Monday, June 1, 2009

Up (2009)

Pixar has done it again. Disney constantly raises the bar when it comes to state-of-the-art animation. The latest addition to the Pixar portfolio is UP. I figured I would arrive to the early 3-D screening of this animated film, expecting to get a decent seat. I arrived fifteen minutes early to provide a bit of additional cushion. When I arrived, the theater was packed with the exception of the front two rows…so I spent the entire film literally looking, well…UP!

In true Pixar tradition, UP begins with a cartoon short. The short for UP was a dialogue free examination of the relationship between a stork and a storm cloud. In keeping with the babies delivered by a stork idea, we learn where the babies come from. The storks are all assigned a cloud. Each cloud creates babies with a special mixture of precipitation and magical lightning. While most clouds are creating puppy dogs and kitty cats, one particular dark cloud has a propensity for making alligators, porcupines and sharks. The haggard stork assigned to this particular cloud seems to be at the end of his rope. The estranged relationship is reconciled in an interesting fashion. The story is sweet and original with an old-fashioned feel. It was a great warm-up for a movie that also had a throwback feel.

Up relates the story of a young boy named Carl Frederickson (Ed Asner and Jeremy Leary), who idolizes adventurer Charles Muntz (Christopher Plummer), a renowned world traveler. Carl discovers a young gal, Ellie (Elie Docter) who shares his passion. The two experience a lifetime together in the length of a musical interlude. Without the use of dialogue, the animators demonstrate the shared dream of visiting Paradise Falls in South America , represented by a money jar and paintings. The money jar is constantly raided as life’s emergencies continually siphon off the fund. The tempo of the music turns melancholy as we observe Ellie grow old and sickly. The film takes a sad turn as we watch Carl sitting in front of the funeral home mourning.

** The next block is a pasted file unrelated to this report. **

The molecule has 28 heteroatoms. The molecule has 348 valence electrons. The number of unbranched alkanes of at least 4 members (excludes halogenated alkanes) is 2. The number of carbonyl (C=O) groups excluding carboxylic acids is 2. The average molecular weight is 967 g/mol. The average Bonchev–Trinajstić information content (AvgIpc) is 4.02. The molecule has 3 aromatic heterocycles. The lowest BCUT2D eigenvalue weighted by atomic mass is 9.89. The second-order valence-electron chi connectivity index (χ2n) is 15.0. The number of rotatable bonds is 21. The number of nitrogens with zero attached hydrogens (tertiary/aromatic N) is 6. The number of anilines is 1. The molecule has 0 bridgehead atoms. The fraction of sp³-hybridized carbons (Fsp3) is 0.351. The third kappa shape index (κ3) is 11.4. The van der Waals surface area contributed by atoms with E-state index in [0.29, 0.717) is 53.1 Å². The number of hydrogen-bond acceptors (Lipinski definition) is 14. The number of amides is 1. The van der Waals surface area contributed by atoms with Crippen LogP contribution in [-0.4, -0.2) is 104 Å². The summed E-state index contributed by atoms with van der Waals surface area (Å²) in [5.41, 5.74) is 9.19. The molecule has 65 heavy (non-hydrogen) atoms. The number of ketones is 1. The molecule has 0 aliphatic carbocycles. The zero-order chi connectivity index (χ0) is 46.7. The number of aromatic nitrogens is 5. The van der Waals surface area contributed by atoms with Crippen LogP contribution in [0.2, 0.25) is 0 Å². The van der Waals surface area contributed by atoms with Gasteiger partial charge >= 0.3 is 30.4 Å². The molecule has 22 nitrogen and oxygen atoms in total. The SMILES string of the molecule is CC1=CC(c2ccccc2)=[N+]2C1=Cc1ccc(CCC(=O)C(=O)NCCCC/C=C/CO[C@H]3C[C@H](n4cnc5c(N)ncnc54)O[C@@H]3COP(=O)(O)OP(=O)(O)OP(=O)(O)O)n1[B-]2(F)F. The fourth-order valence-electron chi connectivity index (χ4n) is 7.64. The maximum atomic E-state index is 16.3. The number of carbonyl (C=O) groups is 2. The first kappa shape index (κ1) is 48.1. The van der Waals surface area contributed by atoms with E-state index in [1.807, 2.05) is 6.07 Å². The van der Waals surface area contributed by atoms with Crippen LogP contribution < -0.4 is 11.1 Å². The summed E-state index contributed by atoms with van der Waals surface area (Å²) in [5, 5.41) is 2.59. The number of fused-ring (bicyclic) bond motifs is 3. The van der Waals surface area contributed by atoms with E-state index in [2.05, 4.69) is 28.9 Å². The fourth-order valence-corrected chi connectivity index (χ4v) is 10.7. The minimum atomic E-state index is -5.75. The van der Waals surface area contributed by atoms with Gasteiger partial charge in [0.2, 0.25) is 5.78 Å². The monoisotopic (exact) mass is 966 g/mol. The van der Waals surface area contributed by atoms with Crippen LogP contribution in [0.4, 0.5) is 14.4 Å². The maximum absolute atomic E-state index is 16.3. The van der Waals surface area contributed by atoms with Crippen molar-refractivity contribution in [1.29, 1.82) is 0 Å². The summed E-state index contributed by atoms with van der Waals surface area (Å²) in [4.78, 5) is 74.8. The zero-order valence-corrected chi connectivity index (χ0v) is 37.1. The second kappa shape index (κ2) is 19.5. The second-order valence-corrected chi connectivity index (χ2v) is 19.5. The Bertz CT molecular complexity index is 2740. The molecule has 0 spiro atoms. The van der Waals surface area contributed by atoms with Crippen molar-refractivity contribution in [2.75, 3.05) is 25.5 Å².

We learned a lot about our main characters in the short interlude at the beginning of the film, but the real story was one of healing, self-discovery and companionship that begins after Ellie’s passing. Carl finally makes good on a promise and decides to head to Paradise Falls . He unwittingly invites along a guest, Russell (Jordan Nagai). Russell is a scout trying to earn a “help the elderly” badge. His quest puts him on a collision course with the driven mourning Carl. The two experience an amazing adventure as they both realize that they need each other. The story is a warm and original adventure with plenty of touching elements that move the audience.

UP was written by Bob Peterson based on an idea created by co-Director Pete Docter and writer Thomas MCarthy. The story had an excellent pace, interesting characters, rich dialogue and touched on a variety of emotions. The film had a fun plot with great attention to details. The multi-tiered story had simple elements like talking dogs (who are quickly distracted by squirrels) to appeal to younger viewer layered over more mature themes that will tug at the heart-strings of adult viewers. The writing was excellent on every level. Peterson was also co-Director with Pete Docter.

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